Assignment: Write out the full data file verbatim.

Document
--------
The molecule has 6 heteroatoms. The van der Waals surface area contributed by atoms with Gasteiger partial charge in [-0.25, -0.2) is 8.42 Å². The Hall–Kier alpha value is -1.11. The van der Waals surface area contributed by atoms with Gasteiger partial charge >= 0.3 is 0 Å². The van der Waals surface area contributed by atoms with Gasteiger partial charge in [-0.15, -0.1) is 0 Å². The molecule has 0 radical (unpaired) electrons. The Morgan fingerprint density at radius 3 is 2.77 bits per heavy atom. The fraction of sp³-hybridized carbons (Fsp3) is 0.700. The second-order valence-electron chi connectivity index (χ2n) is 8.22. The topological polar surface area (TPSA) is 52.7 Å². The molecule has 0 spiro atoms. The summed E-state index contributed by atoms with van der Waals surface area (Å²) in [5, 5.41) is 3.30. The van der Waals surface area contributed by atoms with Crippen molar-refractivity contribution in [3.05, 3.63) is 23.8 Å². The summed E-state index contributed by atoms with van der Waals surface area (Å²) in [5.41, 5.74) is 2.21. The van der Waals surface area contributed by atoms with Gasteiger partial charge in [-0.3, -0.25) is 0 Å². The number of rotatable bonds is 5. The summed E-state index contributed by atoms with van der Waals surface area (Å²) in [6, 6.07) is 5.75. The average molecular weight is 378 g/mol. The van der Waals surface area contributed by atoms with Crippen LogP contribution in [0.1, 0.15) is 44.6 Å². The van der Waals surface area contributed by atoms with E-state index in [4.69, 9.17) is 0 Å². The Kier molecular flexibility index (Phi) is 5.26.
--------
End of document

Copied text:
The molecule has 6 heteroatoms. The van der Waals surface area contributed by atoms with Gasteiger partial charge in [-0.25, -0.2) is 8.42 Å². The Hall–Kier alpha value is -1.11. The van der Waals surface area contributed by atoms with Gasteiger partial charge >= 0.3 is 0 Å². The van der Waals surface area contributed by atoms with Gasteiger partial charge in [-0.15, -0.1) is 0 Å². The molecule has 0 radical (unpaired) electrons. The Morgan fingerprint density at radius 3 is 2.77 bits per heavy atom. The fraction of sp³-hybridized carbons (Fsp3) is 0.700. The second-order valence-electron chi connectivity index (χ2n) is 8.22. The topological polar surface area (TPSA) is 52.7 Å². The molecule has 0 spiro atoms. The summed E-state index contributed by atoms with van der Waals surface area (Å²) in [5, 5.41) is 3.30. The van der Waals surface area contributed by atoms with Crippen molar-refractivity contribution in [3.05, 3.63) is 23.8 Å². The summed E-state index contributed by atoms with van der Waals surface area (Å²) in [5.41, 5.74) is 2.21. The van der Waals surface area contributed by atoms with Gasteiger partial charge in [-0.3, -0.25) is 0 Å². The number of rotatable bonds is 5. The summed E-state index contributed by atoms with van der Waals surface area (Å²) in [6, 6.07) is 5.75. The average molecular weight is 378 g/mol. The van der Waals surface area contributed by atoms with Crippen LogP contribution in [0.1, 0.15) is 44.6 Å². The van der Waals surface area contributed by atoms with E-state index in [4.69, 9.17) is 0 Å². The Kier molecular flexibility index (Phi) is 5.26.